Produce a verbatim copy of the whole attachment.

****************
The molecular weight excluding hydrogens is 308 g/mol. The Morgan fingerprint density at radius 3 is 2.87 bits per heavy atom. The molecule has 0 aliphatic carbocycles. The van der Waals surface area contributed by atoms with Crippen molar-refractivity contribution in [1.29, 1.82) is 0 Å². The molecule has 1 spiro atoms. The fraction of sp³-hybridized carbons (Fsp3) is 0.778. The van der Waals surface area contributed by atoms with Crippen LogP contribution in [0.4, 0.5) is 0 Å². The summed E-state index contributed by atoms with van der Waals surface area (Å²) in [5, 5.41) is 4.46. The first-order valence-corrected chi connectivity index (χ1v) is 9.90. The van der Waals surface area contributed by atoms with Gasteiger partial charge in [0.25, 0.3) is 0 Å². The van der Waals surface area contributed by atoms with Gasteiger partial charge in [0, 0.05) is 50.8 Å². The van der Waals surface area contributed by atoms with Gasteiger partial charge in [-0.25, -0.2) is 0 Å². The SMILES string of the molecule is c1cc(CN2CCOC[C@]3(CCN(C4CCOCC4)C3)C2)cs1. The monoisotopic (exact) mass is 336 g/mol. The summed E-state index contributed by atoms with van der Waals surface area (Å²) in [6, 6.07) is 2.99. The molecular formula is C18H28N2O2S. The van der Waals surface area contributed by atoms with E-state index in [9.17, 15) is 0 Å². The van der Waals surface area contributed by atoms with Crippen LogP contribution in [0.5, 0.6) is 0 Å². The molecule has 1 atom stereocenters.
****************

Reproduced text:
The molecular weight excluding hydrogens is 308 g/mol. The Morgan fingerprint density at radius 3 is 2.87 bits per heavy atom. The molecule has 0 aliphatic carbocycles. The van der Waals surface area contributed by atoms with Crippen molar-refractivity contribution in [1.29, 1.82) is 0 Å². The molecule has 1 spiro atoms. The fraction of sp³-hybridized carbons (Fsp3) is 0.778. The van der Waals surface area contributed by atoms with Crippen LogP contribution in [0.4, 0.5) is 0 Å². The summed E-state index contributed by atoms with van der Waals surface area (Å²) in [5, 5.41) is 4.46. The first-order valence-corrected chi connectivity index (χ1v) is 9.90. The van der Waals surface area contributed by atoms with Gasteiger partial charge in [0.25, 0.3) is 0 Å². The van der Waals surface area contributed by atoms with Gasteiger partial charge in [0, 0.05) is 50.8 Å². The van der Waals surface area contributed by atoms with Gasteiger partial charge in [-0.25, -0.2) is 0 Å². The SMILES string of the molecule is c1cc(CN2CCOC[C@]3(CCN(C4CCOCC4)C3)C2)cs1. The monoisotopic (exact) mass is 336 g/mol. The summed E-state index contributed by atoms with van der Waals surface area (Å²) in [6, 6.07) is 2.99. The molecular formula is C18H28N2O2S. The van der Waals surface area contributed by atoms with E-state index in [9.17, 15) is 0 Å². The van der Waals surface area contributed by atoms with Crippen LogP contribution in [0.5, 0.6) is 0 Å². The molecule has 1 atom stereocenters.